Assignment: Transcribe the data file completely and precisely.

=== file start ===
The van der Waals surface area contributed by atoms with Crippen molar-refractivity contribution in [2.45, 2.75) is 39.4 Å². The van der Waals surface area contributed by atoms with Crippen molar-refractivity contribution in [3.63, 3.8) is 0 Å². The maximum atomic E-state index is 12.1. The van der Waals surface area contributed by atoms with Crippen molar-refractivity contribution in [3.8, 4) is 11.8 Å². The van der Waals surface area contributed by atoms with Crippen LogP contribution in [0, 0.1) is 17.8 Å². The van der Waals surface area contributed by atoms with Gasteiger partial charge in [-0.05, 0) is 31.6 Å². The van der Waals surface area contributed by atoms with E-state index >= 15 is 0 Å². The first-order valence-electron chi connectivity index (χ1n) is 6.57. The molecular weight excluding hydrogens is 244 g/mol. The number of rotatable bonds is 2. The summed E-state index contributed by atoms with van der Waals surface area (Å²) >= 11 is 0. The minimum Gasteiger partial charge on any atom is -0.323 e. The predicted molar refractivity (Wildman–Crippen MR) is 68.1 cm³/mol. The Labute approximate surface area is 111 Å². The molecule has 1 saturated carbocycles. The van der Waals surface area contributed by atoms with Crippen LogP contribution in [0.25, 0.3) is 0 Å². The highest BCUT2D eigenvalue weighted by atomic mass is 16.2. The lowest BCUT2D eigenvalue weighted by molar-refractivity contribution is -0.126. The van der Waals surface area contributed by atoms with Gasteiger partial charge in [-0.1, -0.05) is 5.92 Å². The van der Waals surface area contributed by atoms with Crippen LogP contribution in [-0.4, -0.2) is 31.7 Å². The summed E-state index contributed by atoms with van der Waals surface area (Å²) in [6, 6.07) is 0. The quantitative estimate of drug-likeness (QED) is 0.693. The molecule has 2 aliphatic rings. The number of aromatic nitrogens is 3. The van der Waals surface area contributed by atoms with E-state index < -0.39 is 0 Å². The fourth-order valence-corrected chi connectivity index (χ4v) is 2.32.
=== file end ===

The van der Waals surface area contributed by atoms with Crippen molar-refractivity contribution in [2.45, 2.75) is 39.4 Å². The van der Waals surface area contributed by atoms with Crippen molar-refractivity contribution in [3.63, 3.8) is 0 Å². The maximum atomic E-state index is 12.1. The van der Waals surface area contributed by atoms with Crippen molar-refractivity contribution in [3.8, 4) is 11.8 Å². The van der Waals surface area contributed by atoms with Crippen LogP contribution in [0, 0.1) is 17.8 Å². The van der Waals surface area contributed by atoms with Gasteiger partial charge in [-0.05, 0) is 31.6 Å². The van der Waals surface area contributed by atoms with E-state index >= 15 is 0 Å². The first-order valence-electron chi connectivity index (χ1n) is 6.57. The molecular weight excluding hydrogens is 244 g/mol. The number of rotatable bonds is 2. The summed E-state index contributed by atoms with van der Waals surface area (Å²) >= 11 is 0. The minimum Gasteiger partial charge on any atom is -0.323 e. The predicted molar refractivity (Wildman–Crippen MR) is 68.1 cm³/mol. The Labute approximate surface area is 111 Å². The molecule has 1 saturated carbocycles. The van der Waals surface area contributed by atoms with Crippen LogP contribution in [0.25, 0.3) is 0 Å². The highest BCUT2D eigenvalue weighted by atomic mass is 16.2. The lowest BCUT2D eigenvalue weighted by molar-refractivity contribution is -0.126. The van der Waals surface area contributed by atoms with Gasteiger partial charge in [-0.1, -0.05) is 5.92 Å². The van der Waals surface area contributed by atoms with Crippen LogP contribution in [-0.4, -0.2) is 31.7 Å². The summed E-state index contributed by atoms with van der Waals surface area (Å²) in [6, 6.07) is 0. The quantitative estimate of drug-likeness (QED) is 0.693. The molecule has 2 aliphatic rings. The number of aromatic nitrogens is 3. The van der Waals surface area contributed by atoms with E-state index < -0.39 is 0 Å². The fourth-order valence-corrected chi connectivity index (χ4v) is 2.32.